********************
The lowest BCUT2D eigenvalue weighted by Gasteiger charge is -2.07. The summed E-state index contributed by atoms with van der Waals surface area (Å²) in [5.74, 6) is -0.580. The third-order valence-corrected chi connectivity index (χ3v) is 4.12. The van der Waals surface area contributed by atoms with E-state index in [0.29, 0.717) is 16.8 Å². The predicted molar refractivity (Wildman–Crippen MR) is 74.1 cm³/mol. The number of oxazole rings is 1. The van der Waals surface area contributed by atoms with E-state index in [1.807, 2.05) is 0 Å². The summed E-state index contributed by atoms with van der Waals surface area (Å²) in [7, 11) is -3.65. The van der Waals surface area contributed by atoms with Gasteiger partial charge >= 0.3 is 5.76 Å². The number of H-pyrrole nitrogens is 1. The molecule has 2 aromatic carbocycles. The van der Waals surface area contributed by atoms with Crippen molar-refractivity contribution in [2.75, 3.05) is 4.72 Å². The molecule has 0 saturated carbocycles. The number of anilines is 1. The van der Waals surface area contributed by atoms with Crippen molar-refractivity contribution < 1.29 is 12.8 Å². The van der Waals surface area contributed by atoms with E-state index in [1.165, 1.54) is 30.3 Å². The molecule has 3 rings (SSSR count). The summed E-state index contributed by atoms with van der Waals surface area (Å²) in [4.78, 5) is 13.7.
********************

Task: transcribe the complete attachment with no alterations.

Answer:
The lowest BCUT2D eigenvalue weighted by Gasteiger charge is -2.07. The summed E-state index contributed by atoms with van der Waals surface area (Å²) in [5.74, 6) is -0.580. The third-order valence-corrected chi connectivity index (χ3v) is 4.12. The van der Waals surface area contributed by atoms with E-state index in [0.29, 0.717) is 16.8 Å². The predicted molar refractivity (Wildman–Crippen MR) is 74.1 cm³/mol. The number of oxazole rings is 1. The van der Waals surface area contributed by atoms with E-state index in [1.807, 2.05) is 0 Å². The summed E-state index contributed by atoms with van der Waals surface area (Å²) in [7, 11) is -3.65. The van der Waals surface area contributed by atoms with Gasteiger partial charge >= 0.3 is 5.76 Å². The number of H-pyrrole nitrogens is 1. The molecule has 2 aromatic carbocycles. The van der Waals surface area contributed by atoms with Crippen molar-refractivity contribution in [2.75, 3.05) is 4.72 Å². The molecule has 0 saturated carbocycles. The number of anilines is 1. The van der Waals surface area contributed by atoms with Crippen molar-refractivity contribution < 1.29 is 12.8 Å². The van der Waals surface area contributed by atoms with E-state index in [1.165, 1.54) is 30.3 Å². The molecule has 3 rings (SSSR count). The summed E-state index contributed by atoms with van der Waals surface area (Å²) in [4.78, 5) is 13.7.